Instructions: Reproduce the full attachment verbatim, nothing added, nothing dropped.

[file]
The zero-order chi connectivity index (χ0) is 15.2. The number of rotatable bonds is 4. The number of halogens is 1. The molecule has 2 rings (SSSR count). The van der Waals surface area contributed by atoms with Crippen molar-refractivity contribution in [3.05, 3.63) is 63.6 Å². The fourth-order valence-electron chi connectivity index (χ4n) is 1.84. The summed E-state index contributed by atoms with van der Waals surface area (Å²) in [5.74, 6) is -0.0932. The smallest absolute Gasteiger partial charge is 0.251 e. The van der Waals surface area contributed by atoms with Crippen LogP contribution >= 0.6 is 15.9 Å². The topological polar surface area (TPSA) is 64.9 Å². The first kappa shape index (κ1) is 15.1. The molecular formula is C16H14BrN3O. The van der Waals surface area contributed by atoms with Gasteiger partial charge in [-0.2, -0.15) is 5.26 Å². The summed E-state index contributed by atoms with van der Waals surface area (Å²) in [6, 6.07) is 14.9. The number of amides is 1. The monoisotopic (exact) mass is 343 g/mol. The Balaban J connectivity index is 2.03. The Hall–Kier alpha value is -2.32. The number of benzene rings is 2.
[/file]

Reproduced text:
The zero-order chi connectivity index (χ0) is 15.2. The number of rotatable bonds is 4. The number of halogens is 1. The molecule has 2 rings (SSSR count). The van der Waals surface area contributed by atoms with Crippen molar-refractivity contribution in [3.05, 3.63) is 63.6 Å². The fourth-order valence-electron chi connectivity index (χ4n) is 1.84. The summed E-state index contributed by atoms with van der Waals surface area (Å²) in [5.74, 6) is -0.0932. The smallest absolute Gasteiger partial charge is 0.251 e. The van der Waals surface area contributed by atoms with Crippen LogP contribution >= 0.6 is 15.9 Å². The topological polar surface area (TPSA) is 64.9 Å². The first kappa shape index (κ1) is 15.1. The molecular formula is C16H14BrN3O. The van der Waals surface area contributed by atoms with Gasteiger partial charge in [-0.2, -0.15) is 5.26 Å². The summed E-state index contributed by atoms with van der Waals surface area (Å²) in [6, 6.07) is 14.9. The number of amides is 1. The monoisotopic (exact) mass is 343 g/mol. The Balaban J connectivity index is 2.03. The Hall–Kier alpha value is -2.32. The number of benzene rings is 2.